By Jack Minch
Sentinel & Enterprise
LEOMINSTER — Trevor Leger and Enrique Marquez admitted they were nervous, but once New England Patriots owner Robert Kraft walked up to them with running back Danny Woodhead and Raytheon CEO and Chairman Bill Swanson on Sunday, they relaxed.
Leger, Marquez and their teammates from the Boys & Girls Club of Fitchburg and Leominster first made three presentations to panels of judges at the Science of Sports Science Fair inside Gillette Stadium to earn a place in the finals with five other teams.
“Obviously, we were nervous,” said Trevor, 13, an eighth-grader at Sky View Middle School in Leominster. “Then the judges came, and we presented our information, and it was easy.”
A team from the Boys & Girls Club in Roxbury earned first place, but each member of the Fitchburg-Leominster team still won a $750 scholarship.
“One of the judges was saying it was neck and neck,” said Rocco Spagnuolo, the unit director for the local club.
The scholarship can be used toward college or a camp specializing in math or science, Spagnuolo said.
Teams were tasked with developing an idea to improve a sport, either for an equipment manufacturer or a player, using STEM subjects — science, technology, engineering and math.
Trevor, Enrique and their teammates, including Leo Gonzalez, Kyle Klimowicz, Trey Nieves and Hunter Sergey, tested five types of wood to determine which wood would make the best baseball bats.
They even took a field trip to UMass Lowell’s Baseball Research Center, which has worked with Major League Baseball since 1997 and tested bats for the NCAA since 1999.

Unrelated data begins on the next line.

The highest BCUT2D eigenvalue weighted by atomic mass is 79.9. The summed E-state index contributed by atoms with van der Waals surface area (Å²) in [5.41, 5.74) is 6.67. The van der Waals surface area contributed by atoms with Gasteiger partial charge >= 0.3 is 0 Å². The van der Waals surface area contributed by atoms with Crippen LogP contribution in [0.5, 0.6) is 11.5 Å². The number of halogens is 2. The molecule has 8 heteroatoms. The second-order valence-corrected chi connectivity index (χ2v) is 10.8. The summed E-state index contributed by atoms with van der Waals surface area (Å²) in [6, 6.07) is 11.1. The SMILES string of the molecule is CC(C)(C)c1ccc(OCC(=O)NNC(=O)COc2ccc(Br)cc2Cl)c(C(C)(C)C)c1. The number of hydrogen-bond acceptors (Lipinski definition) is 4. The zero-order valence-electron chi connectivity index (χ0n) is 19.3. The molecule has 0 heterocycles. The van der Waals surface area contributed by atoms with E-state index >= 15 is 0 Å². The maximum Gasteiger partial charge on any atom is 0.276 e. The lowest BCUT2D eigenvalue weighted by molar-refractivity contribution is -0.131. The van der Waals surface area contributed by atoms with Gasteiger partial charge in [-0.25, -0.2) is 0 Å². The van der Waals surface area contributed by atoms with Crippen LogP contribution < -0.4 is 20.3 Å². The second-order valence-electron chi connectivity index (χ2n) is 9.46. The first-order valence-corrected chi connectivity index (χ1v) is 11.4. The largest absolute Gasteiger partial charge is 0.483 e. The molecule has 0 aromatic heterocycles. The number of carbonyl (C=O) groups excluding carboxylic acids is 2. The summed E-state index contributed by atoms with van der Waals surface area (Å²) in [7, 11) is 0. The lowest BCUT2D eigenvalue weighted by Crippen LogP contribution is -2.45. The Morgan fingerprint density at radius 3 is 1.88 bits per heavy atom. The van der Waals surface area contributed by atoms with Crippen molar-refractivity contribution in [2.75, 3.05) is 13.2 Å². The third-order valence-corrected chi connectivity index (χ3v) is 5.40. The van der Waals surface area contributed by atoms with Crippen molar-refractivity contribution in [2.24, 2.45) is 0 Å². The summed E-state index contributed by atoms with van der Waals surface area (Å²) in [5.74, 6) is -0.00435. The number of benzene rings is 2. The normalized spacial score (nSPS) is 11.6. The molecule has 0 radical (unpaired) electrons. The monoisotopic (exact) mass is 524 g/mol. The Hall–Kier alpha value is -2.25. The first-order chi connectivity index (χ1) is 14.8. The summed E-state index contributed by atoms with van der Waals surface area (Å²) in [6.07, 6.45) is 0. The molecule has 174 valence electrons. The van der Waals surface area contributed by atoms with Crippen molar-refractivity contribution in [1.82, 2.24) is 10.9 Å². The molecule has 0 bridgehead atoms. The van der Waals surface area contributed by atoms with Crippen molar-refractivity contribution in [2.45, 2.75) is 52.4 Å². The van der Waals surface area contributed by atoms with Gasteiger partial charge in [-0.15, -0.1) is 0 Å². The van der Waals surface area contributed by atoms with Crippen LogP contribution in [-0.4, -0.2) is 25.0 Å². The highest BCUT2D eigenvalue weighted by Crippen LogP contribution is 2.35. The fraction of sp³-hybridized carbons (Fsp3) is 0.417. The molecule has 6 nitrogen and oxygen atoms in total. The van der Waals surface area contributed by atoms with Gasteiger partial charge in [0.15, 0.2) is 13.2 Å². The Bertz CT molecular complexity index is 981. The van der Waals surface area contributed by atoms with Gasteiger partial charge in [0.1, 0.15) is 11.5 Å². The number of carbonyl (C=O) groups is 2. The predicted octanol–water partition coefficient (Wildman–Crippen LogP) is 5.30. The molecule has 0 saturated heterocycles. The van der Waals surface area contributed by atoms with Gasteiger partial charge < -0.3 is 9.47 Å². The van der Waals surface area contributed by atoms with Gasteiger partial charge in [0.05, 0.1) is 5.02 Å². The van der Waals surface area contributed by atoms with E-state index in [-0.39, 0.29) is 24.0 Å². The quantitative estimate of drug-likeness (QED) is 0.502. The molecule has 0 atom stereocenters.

“People were pretty impressed that the kids thought of an idea like that,” Spagnuolo said. “They were impressed we went to UMass for research. Not many teams did that.”
The second-place finish was particularly sweet because the team competed a year ago and finished near the back of the pack.
This year’s field of about 25 teams representing Boys & Girls Clubs from around New England was the largest ever, Spagnuolo said.
“Last year, we didn’t come close to winning, so this year, we were so amazed,” Trevor said.
The local team left the club on Lindell Avenue about 7 a.m., and the competition began three hours later.
It was a chaotic atmosphere with teams and judges in the third-level suites overlooking the playing field, Spagnuolo said.
“It was loud because, I think, everybody was proud to be there,” said Enrique, a sixth-grader at Longsjo Middle School in Fitchburg.
Out of tests with maple, cherry, oak, poplar and mahogany woods, tests concluded that poplar and maple provided the best bounce for baseballs.